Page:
Captive and Wild Observations of the Courtship and Spawning Behavior of Guadalupe Bass Micropterus treculii
MetadataShow full item record
The Guadalupe Bass Micropterus treculii is native to the Texas Hill Country of central Texas. It is distributed across portions of the Brazos, Colorado, Guadalupe and San Antonio River basins. The Guadalupe Bass is threatened by hybridization with non-native smallmouth bass Micropterus dolomieu. Because pure bred Guadalupe Bass are increasingly harder to find in areas where Smallmouth Bass have become established, Texas Parks and Wildlife Department developed a captive spawning program for Guadalupe Bass for supplemental stocking to counter the influence of hybridization. To determine potential mechanisms influencing hybridization in Guadalupe Bass populations, objectives were: (1) characterize nesting habitat and behavior, (2) compare courtship behaviors in native and hatchery environments, and (3) identify behaviors potentially influencing genetic diversity in offspring of hatchery fish. Initial field studies included snorkeling and visual surveys conducted during September and November in 2012 in Gorman Creek, South Llano River, Pedernales River, and the Guadalupe River; no active nests or reproductive adult Guadalupe Bass were observed. During February through May of 2013, visual surveys were repeated at the four field sites. In addition courtship and spawning behavior of Guadalupe Bass were recorded at A.E. Wood Hatchery. In both hatchery and natural environments, previously undocumented reproductive behaviors were observed. Breeding color patterns of males and females became more differentiated, aggressive behavior of males included opercular flaring and jaw locking, and individual males courted multiple females simultaneously and syntopically at nest sites. Only 50% of the available nesting mats were used because of the monopolization of females and nest sites by a few males. Frequencies were significantly different for several male and female behaviors when comparing hatchery to natural environments. The prototypical courting and spawning sequence of the Guadalupe Bass were visually represented in kinematic diagrams. Although behavioral sequences were similar in hatchery and natural sites, certain transition probabilities differed. Potential mechanisms for hybridization were: similar color pattern changes in males and females of both species, female preference in both species for larger males, similar use of nesting habitat in both species, similar reproductive behavioral repertoire, and the monopolization of nesting sites and females by males.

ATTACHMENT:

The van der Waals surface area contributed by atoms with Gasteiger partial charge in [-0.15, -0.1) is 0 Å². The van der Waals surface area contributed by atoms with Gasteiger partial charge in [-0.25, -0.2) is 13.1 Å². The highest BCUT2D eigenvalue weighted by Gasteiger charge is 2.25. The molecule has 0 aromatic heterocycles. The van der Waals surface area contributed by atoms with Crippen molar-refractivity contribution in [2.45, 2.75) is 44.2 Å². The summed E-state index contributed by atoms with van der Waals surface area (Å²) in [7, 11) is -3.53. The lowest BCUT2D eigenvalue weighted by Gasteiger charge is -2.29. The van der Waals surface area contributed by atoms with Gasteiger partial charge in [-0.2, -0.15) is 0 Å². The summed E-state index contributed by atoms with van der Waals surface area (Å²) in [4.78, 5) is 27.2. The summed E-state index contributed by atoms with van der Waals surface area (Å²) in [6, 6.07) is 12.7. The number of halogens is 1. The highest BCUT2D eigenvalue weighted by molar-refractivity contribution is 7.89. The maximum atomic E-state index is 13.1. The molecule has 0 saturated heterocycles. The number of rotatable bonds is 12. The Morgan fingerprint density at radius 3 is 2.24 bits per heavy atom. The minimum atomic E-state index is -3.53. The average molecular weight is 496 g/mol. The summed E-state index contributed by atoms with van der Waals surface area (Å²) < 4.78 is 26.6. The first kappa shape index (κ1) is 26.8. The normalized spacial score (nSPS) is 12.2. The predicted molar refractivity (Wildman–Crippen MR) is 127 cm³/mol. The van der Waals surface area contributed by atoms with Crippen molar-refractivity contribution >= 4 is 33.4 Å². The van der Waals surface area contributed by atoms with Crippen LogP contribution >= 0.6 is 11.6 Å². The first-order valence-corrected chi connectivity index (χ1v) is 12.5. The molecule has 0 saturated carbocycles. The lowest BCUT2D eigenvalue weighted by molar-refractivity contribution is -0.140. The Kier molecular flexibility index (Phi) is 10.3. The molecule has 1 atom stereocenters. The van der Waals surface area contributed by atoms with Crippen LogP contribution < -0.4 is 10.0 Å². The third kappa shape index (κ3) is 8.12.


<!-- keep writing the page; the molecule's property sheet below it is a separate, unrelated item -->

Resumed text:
Enriquez, Edward James (2013). Captive and Wild Observations of the Courtship and Spawning Behavior of Guadalupe Bass Micropterus treculii. Master's thesis, Texas A & M University. Available electronically from